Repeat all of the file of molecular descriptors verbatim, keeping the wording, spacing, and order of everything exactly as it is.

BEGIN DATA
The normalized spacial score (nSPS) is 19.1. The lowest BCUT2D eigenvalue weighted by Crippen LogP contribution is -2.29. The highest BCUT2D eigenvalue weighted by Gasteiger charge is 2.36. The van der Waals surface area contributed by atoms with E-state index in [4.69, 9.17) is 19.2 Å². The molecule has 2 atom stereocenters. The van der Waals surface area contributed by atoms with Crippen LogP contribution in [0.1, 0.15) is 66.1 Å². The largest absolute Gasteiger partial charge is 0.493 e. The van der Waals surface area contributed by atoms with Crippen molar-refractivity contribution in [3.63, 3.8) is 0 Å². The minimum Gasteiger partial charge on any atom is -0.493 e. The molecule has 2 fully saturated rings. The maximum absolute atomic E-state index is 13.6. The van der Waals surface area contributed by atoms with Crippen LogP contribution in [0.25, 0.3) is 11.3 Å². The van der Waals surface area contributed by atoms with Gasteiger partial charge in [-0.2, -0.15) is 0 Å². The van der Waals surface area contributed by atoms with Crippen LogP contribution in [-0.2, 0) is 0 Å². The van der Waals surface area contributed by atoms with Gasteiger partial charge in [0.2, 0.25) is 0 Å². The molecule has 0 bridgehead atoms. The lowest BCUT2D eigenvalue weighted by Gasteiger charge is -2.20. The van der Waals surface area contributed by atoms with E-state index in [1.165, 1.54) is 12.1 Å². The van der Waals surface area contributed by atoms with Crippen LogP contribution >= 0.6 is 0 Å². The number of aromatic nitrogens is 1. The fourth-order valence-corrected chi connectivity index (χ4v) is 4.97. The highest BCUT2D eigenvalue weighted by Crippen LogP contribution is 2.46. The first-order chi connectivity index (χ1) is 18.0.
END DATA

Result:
The normalized spacial score (nSPS) is 19.1. The lowest BCUT2D eigenvalue weighted by Crippen LogP contribution is -2.29. The highest BCUT2D eigenvalue weighted by Gasteiger charge is 2.36. The van der Waals surface area contributed by atoms with E-state index in [4.69, 9.17) is 19.2 Å². The molecule has 2 atom stereocenters. The van der Waals surface area contributed by atoms with Crippen LogP contribution in [0.1, 0.15) is 66.1 Å². The largest absolute Gasteiger partial charge is 0.493 e. The van der Waals surface area contributed by atoms with Crippen molar-refractivity contribution in [3.63, 3.8) is 0 Å². The minimum Gasteiger partial charge on any atom is -0.493 e. The molecule has 2 fully saturated rings. The maximum absolute atomic E-state index is 13.6. The van der Waals surface area contributed by atoms with Crippen LogP contribution in [0.25, 0.3) is 11.3 Å². The van der Waals surface area contributed by atoms with Gasteiger partial charge in [-0.2, -0.15) is 0 Å². The van der Waals surface area contributed by atoms with Crippen LogP contribution in [-0.2, 0) is 0 Å². The van der Waals surface area contributed by atoms with Gasteiger partial charge in [0.2, 0.25) is 0 Å². The molecule has 0 bridgehead atoms. The lowest BCUT2D eigenvalue weighted by Gasteiger charge is -2.20. The van der Waals surface area contributed by atoms with E-state index in [1.165, 1.54) is 12.1 Å². The van der Waals surface area contributed by atoms with Crippen LogP contribution >= 0.6 is 0 Å². The number of aromatic nitrogens is 1. The fourth-order valence-corrected chi connectivity index (χ4v) is 4.97. The highest BCUT2D eigenvalue weighted by Crippen LogP contribution is 2.46. The first-order chi connectivity index (χ1) is 18.0.